Weekly Wrap: Obama Jobs Speech on Tap

Last Updated Sep 3, 2011 7:54 AM EDT

President Obama will take center stage on Thursday night to unveil a new jobs initiative. He better bring his A-game, after the rotten August employment report (see: August Jobs: Obama Blew It). The Labor Department said the US economy did not add ANY jobs last month, the unemployment rate remained at 9.1 percent and 14 million Americans are still out of work (23 million if you include part-timers who want to be full-time). Only 58.1 percent of all adults are working, down from 62.7 percent in December 2007.

What can the President say to spur job growth now? It's expected that he will discuss tax breaks for hiring, an extension of the payroll tax and spending on infrastructure. If Obama asks for some larger program that would add to the nation's debt load, Republicans will surely balk.

Meanwhile, investors are focused on the US economy, as well as Friday's news of the Federal Housing Finance Agency's (FHFA) lawsuit filed against 17 of the world's biggest banks. FHFA is the independent agency that acts as the conservator of the broke Fannie Mae and Freddie Mac. The suit claims that the banks didn't properly disclose the risks of the mortgage-backed securities that it sold to Fannie and Freddie. US taxpayers have a vested interest in this case-we've sunk $141 billion into the two headed mortgage giants, so anything that is recouped will reduce that amount.

Not to bring up a sore topic, but the low point for stocks this year was August 8th, when the S&P 500 was down 18 percent from the 2011 peak. Since then, stocks have rebounded 5 percent. Stocks started the first days of September on a downbeat note, as investors headed to the sidelines and found comfort in treasuries and gold.
  • DJIA: 11,240, down 0.4% on week, down 2.9% YTD
  • S&P 500: 1173, down 0.2% on week, down 6.6% YTD
  • NASDAQ: 2480, up 0.02% on week, down 6.5% YTD
  • October Crude Oil: $86.45, up 1.3% on week (up 5% over the last two weeks)
  • December Gold: $1876.90, up 4.4% on the week (8th gain in 9 weeks, up 31% YTD)
AAA National Average Price for Gallon of Regular Gas: $3.66

Total bank failures for 2011 = 70 (2 new bank failures over weekend)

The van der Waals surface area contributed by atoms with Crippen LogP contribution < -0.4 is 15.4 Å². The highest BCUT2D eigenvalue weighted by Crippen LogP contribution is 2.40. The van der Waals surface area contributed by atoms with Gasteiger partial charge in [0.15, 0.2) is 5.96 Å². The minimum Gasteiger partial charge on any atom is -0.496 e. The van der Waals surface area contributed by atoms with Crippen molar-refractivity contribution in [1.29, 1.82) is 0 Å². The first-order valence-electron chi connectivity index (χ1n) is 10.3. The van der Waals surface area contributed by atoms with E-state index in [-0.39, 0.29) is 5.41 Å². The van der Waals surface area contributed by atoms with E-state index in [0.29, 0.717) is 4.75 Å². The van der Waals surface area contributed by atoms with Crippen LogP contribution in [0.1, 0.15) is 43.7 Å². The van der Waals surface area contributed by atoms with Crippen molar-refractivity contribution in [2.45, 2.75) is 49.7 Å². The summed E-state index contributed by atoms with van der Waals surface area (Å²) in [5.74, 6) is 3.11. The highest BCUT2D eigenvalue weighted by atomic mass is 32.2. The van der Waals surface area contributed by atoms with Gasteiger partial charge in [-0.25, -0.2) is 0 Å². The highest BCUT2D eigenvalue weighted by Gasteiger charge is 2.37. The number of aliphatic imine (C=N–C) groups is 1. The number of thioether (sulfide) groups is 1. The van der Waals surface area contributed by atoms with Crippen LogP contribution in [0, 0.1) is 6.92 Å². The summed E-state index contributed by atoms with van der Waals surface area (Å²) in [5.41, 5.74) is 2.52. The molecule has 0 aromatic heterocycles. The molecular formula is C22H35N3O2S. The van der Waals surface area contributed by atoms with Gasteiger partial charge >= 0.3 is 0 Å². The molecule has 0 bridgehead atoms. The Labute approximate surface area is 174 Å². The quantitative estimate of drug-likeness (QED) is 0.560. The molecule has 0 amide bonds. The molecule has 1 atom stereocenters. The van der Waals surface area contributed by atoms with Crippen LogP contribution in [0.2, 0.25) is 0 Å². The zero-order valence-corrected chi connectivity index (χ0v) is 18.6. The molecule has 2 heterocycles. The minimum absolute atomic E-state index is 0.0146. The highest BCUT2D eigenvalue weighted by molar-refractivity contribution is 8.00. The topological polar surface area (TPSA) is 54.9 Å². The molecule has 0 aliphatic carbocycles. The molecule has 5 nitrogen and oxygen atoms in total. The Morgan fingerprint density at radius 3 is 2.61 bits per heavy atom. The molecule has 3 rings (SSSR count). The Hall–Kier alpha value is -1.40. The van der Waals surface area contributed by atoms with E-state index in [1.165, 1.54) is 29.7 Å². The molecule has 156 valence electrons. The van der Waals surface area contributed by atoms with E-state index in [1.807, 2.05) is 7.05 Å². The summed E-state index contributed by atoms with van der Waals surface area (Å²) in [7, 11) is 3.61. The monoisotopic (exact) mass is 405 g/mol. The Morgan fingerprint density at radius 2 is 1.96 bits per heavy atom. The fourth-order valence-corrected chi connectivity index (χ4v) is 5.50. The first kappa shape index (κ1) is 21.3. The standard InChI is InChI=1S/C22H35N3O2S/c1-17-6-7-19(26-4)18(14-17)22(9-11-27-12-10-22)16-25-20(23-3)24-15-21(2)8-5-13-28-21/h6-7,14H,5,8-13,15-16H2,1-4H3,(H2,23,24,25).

FACTOIDS OF THE WEEK: Employment Edition
  • Jobs Created: NONE (Revisions for past two months: -58K)
  • Unemployment Rate: 9.1 percent (unchanged from July)
  • Under-Employment Rate (marginally-attached, part-time): 16.2 percent (from 16.1 percent in July)
  • Total Number of Unemployed: 14 million (from 13.9 million)
  • Part-timers (hours cut for economic reasons): 8.8 million (from 8.4 million)
  • Average duration of unemployment: 40.3 weeks (from previous record high of 40.4 in July)
  • Median duration of unemployment:21.8 weeks (from 21.2 weeks in July)
  • Number of years to return to pre-recession employment (assuming current level of job creation): 4 (late 2014 or early 2015)
  • Total Jobs Lost since beginning of recession in 2007: 6.8 million
  • Long-term unemployed (jobless for 27 weeks and over): 6 million (from 6.2 million in July, representing 42.9 percent of the total unemployed)
  • Average Hourly Earnings: down $0.3 to $23.09 (Over the past year, earnings are up 1.9 percent)
  • Average Workweek: -0.1 to 34.2 hours
  • Government: -17K (tenth consecutive month of job losses. Over 550,000 total government jobs lost since peak in September 2008)

IN THE WEEK AHEAD: Look who's talking? The focus this week will be President Obama's big speech on jobs Thursday night. Earlier that day, Federal Reserve Chairman Ben Bernanke will speak on the economic outlook.


Tues 9/6:
10:00 ISM Non-Manufacturing

Weds 9/7:
2:00 Beige Book

Thurs 9/8:
8:30 Weekly Claims

8:30 International Trade

1:30 Ben Bernanke Speaks on Economy

3:00 Consumer Credit

7:00 President Obama Speech on Jobs

Fri 9/9:
8:30 Wholesale Trade
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    View all articles by Jill Schlesinger on CBS MoneyWatch »
    Jill Schlesinger, CFP®, is the Editor-at-Large for CBS MoneyWatch. She covers the economy, markets, investing or anything else with a dollar sign. Prior to the launch of MoneyWatch in 2009, Jill was the chief investment officer for an independent investment advisory firm. In her infancy, she was an options trader on the Commodities Exchange of New York.



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